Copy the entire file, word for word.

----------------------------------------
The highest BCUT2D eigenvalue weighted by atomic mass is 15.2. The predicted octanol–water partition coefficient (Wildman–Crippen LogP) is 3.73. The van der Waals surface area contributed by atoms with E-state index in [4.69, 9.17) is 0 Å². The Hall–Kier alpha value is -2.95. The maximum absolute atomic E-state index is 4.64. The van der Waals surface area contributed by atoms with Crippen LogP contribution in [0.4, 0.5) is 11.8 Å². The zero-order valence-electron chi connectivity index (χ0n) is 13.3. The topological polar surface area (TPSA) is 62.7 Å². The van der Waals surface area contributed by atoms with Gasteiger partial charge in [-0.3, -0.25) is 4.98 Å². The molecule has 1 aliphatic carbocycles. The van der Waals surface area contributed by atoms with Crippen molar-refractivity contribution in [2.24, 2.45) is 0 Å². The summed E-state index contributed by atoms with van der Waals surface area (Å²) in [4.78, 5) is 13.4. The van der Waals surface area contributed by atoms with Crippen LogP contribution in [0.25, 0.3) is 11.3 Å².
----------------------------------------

The highest BCUT2D eigenvalue weighted by atomic mass is 15.2. The predicted octanol–water partition coefficient (Wildman–Crippen LogP) is 3.73. The van der Waals surface area contributed by atoms with E-state index in [4.69, 9.17) is 0 Å². The Hall–Kier alpha value is -2.95. The maximum absolute atomic E-state index is 4.64. The van der Waals surface area contributed by atoms with Crippen LogP contribution in [0.4, 0.5) is 11.8 Å². The zero-order valence-electron chi connectivity index (χ0n) is 13.3. The topological polar surface area (TPSA) is 62.7 Å². The van der Waals surface area contributed by atoms with Gasteiger partial charge in [-0.3, -0.25) is 4.98 Å². The molecule has 1 aliphatic carbocycles. The van der Waals surface area contributed by atoms with Crippen molar-refractivity contribution in [2.24, 2.45) is 0 Å². The summed E-state index contributed by atoms with van der Waals surface area (Å²) in [4.78, 5) is 13.4. The van der Waals surface area contributed by atoms with Crippen LogP contribution in [0.25, 0.3) is 11.3 Å².